Coronavirus: Daily COVID-19 deaths in Spain, France and Italy continue to fall

The number of coronavirus deaths in Spain has fallen for the third day in a row – a glimmer of hope in the hard-hit country where more than 12,400 have died.

The fall is part of a pattern in other European countries which imposed a stringent lockdown several weeks ago, with France and parts of Italy also seeing falls in the number of daily deaths.

France on Saturday saw its daily death toll fall to 441 from 588 on Friday.

Italy, on the same day, registered 681 deaths having reported 766 deaths the day before.

Sky’s Alex Rossi, in Madrid, said there was “muted optimism” as a result of the Spanish figures.

Spanish Prime Minister Pedro Sanchez told the nation on Saturday: “We are starting to see the light at the end of the tunnel.”

The number who have died in Spain now has reached 12,418. The number reported as having died in Italy on Saturday was 15,362 with 7,560 in France.

Despite the lockdown appearing to reduce the number of deaths, authorities have made it clear they have no immediate intention of lifting the restrictions.

Mr Sanchez said on Saturday he would ask parliament to extend his country’s lockdown by 15 days until 26 April.

He added a team of experts was also studying how restrictions could be gradual loosened to reactive the country’s economy.

Meanwhile, Italy’s virus-ravaged Lombardy region is now requiring residents to wear a protective mask when they go outside.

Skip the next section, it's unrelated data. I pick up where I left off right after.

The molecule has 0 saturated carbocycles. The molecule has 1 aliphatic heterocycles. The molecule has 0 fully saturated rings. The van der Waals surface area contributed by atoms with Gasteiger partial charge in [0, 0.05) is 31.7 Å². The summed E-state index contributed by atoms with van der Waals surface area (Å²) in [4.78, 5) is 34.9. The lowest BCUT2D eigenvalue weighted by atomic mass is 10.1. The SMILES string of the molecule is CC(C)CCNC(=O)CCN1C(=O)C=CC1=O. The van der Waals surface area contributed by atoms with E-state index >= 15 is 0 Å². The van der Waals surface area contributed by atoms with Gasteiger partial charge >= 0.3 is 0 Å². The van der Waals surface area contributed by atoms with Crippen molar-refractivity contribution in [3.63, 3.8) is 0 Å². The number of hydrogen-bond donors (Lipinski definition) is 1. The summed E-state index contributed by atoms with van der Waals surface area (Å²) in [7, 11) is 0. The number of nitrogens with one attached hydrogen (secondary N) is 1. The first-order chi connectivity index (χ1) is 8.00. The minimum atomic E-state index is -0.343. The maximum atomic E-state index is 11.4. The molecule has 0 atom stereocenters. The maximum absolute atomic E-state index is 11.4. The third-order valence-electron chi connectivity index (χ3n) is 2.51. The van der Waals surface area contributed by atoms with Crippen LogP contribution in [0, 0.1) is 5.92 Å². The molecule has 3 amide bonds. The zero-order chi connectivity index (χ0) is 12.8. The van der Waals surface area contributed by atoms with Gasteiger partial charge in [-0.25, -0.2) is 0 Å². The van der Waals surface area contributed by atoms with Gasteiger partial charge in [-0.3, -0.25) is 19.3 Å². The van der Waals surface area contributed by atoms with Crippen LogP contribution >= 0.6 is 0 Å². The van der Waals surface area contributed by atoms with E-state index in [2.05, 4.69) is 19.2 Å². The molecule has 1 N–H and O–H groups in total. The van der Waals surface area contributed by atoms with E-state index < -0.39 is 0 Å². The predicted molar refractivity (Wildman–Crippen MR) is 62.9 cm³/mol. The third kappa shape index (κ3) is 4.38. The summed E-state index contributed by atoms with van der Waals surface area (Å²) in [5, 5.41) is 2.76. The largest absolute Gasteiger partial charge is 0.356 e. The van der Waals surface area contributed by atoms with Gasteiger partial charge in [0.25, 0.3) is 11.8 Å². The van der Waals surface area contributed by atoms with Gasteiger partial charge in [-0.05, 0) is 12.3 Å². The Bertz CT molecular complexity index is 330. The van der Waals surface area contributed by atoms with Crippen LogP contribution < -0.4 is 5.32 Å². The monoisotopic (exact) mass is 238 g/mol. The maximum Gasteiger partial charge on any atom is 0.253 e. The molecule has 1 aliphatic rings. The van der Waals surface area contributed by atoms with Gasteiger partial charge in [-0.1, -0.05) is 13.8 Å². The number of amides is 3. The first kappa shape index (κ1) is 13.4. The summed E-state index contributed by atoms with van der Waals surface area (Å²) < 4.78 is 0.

It follows similar orders in recent days in two other northern regions, hard-hit Veneto and Alto Adige, which require protective masks for residents if they go shopping in stores and markets.

All of Italy is under a nationwide lockdown and Lombardy has passed particularly tight restrictions on movement and business operations.

It comes amid a growing appreciation that the official death toll may be masking the true number dying.

Interviews by Reuters with families, doctors and nurses in Lombardy indicate that scores are dying at home as symptoms go unchecked and medical professionals are unable to visit the sick before they pass away.

In Bergamo province, where Sky News witnessed horrific scenes in the main hospital and where the mayor told Stuart Ramsay he was convinced the death toll was higher than that being reported, a recent study of death records found the true number could be more than double the official tally of 2,060, which only tracks hospital fatalities.

In France, the centralised state has allowed authorities to take extraordinary measures in an attempt to save lives.

Europe’s biggest food market, in Rungis, south of Paris, is being transformed into a morgue.

The country’s high-speed train network has been whooshing critically ill COVID-19 patients and the breathing machines to locations where they can be looked after better.

TGV trains are just one part of France’s nationwide mobilisation of trains, helicopters, jets and even a warship, to relieve congested hospitals.

Nearly 7,000 patients are in intensive care in France, pushing hospitals to their limit and beyond.

In Germany, which has been reporting a lower fatality rate than other European countries, the official toll rose by 184 to 1,342.

But, health authorities reported that the number of new infections rose by 5,936 in the past 24 hours to
91,714 on Sunday, the third straight drop in the daily rate of new cases.

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